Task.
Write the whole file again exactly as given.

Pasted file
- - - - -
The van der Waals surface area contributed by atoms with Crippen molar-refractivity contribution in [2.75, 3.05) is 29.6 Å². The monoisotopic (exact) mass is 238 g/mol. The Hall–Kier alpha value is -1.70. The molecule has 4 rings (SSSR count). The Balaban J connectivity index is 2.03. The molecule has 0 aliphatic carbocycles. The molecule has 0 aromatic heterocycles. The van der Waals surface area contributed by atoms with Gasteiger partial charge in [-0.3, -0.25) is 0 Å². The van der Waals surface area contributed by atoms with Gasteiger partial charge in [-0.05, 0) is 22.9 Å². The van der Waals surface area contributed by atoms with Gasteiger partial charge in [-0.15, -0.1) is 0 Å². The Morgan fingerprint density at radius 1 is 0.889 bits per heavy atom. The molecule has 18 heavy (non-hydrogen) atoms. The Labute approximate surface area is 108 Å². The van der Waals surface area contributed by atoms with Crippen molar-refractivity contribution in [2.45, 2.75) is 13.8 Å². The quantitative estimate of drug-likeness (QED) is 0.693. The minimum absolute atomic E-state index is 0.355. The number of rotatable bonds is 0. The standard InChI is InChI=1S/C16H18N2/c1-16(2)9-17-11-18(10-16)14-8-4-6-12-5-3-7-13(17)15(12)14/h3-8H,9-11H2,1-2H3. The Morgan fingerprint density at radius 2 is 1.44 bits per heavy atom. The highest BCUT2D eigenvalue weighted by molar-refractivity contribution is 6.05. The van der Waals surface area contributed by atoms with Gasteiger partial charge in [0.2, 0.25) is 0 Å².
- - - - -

The van der Waals surface area contributed by atoms with Crippen molar-refractivity contribution in [2.75, 3.05) is 29.6 Å². The monoisotopic (exact) mass is 238 g/mol. The Hall–Kier alpha value is -1.70. The molecule has 4 rings (SSSR count). The Balaban J connectivity index is 2.03. The molecule has 0 aliphatic carbocycles. The molecule has 0 aromatic heterocycles. The van der Waals surface area contributed by atoms with Gasteiger partial charge in [-0.3, -0.25) is 0 Å². The van der Waals surface area contributed by atoms with Gasteiger partial charge in [-0.05, 0) is 22.9 Å². The van der Waals surface area contributed by atoms with Gasteiger partial charge in [-0.15, -0.1) is 0 Å². The Morgan fingerprint density at radius 1 is 0.889 bits per heavy atom. The molecule has 18 heavy (non-hydrogen) atoms. The Labute approximate surface area is 108 Å². The van der Waals surface area contributed by atoms with Crippen molar-refractivity contribution in [2.45, 2.75) is 13.8 Å². The quantitative estimate of drug-likeness (QED) is 0.693. The minimum absolute atomic E-state index is 0.355. The number of rotatable bonds is 0. The standard InChI is InChI=1S/C16H18N2/c1-16(2)9-17-11-18(10-16)14-8-4-6-12-5-3-7-13(17)15(12)14/h3-8H,9-11H2,1-2H3. The Morgan fingerprint density at radius 2 is 1.44 bits per heavy atom. The highest BCUT2D eigenvalue weighted by molar-refractivity contribution is 6.05. The van der Waals surface area contributed by atoms with Gasteiger partial charge in [0.2, 0.25) is 0 Å².